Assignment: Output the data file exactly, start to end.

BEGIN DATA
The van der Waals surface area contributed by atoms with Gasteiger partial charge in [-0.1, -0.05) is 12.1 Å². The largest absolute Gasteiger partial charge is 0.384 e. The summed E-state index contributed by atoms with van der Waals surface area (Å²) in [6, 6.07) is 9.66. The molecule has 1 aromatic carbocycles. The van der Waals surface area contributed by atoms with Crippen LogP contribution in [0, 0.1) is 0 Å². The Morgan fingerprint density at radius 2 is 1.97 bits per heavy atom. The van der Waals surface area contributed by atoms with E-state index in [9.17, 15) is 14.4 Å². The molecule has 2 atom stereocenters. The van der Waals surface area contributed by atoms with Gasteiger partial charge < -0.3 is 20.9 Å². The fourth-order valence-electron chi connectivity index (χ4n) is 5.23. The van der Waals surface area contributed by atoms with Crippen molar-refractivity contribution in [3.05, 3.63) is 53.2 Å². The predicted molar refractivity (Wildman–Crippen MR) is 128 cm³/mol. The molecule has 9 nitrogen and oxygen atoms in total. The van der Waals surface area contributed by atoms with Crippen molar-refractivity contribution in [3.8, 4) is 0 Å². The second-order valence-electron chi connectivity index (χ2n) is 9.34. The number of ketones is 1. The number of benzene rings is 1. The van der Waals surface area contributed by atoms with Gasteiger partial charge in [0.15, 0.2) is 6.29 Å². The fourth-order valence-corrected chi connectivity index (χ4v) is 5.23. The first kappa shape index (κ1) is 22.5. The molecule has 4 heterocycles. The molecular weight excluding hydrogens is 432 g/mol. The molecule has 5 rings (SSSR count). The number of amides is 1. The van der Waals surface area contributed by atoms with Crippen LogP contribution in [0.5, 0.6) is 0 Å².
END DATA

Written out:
The van der Waals surface area contributed by atoms with Gasteiger partial charge in [-0.1, -0.05) is 12.1 Å². The largest absolute Gasteiger partial charge is 0.384 e. The summed E-state index contributed by atoms with van der Waals surface area (Å²) in [6, 6.07) is 9.66. The molecule has 1 aromatic carbocycles. The van der Waals surface area contributed by atoms with Crippen LogP contribution in [0, 0.1) is 0 Å². The Morgan fingerprint density at radius 2 is 1.97 bits per heavy atom. The van der Waals surface area contributed by atoms with E-state index in [9.17, 15) is 14.4 Å². The molecule has 2 atom stereocenters. The van der Waals surface area contributed by atoms with Gasteiger partial charge < -0.3 is 20.9 Å². The fourth-order valence-electron chi connectivity index (χ4n) is 5.23. The van der Waals surface area contributed by atoms with Crippen molar-refractivity contribution in [3.05, 3.63) is 53.2 Å². The predicted molar refractivity (Wildman–Crippen MR) is 128 cm³/mol. The molecule has 9 nitrogen and oxygen atoms in total. The van der Waals surface area contributed by atoms with Crippen molar-refractivity contribution in [3.8, 4) is 0 Å². The second-order valence-electron chi connectivity index (χ2n) is 9.34. The number of ketones is 1. The number of benzene rings is 1. The van der Waals surface area contributed by atoms with Gasteiger partial charge in [0.15, 0.2) is 6.29 Å². The fourth-order valence-corrected chi connectivity index (χ4v) is 5.23. The first kappa shape index (κ1) is 22.5. The molecule has 4 heterocycles. The molecular weight excluding hydrogens is 432 g/mol. The molecule has 5 rings (SSSR count). The number of amides is 1. The van der Waals surface area contributed by atoms with Crippen LogP contribution in [0.5, 0.6) is 0 Å².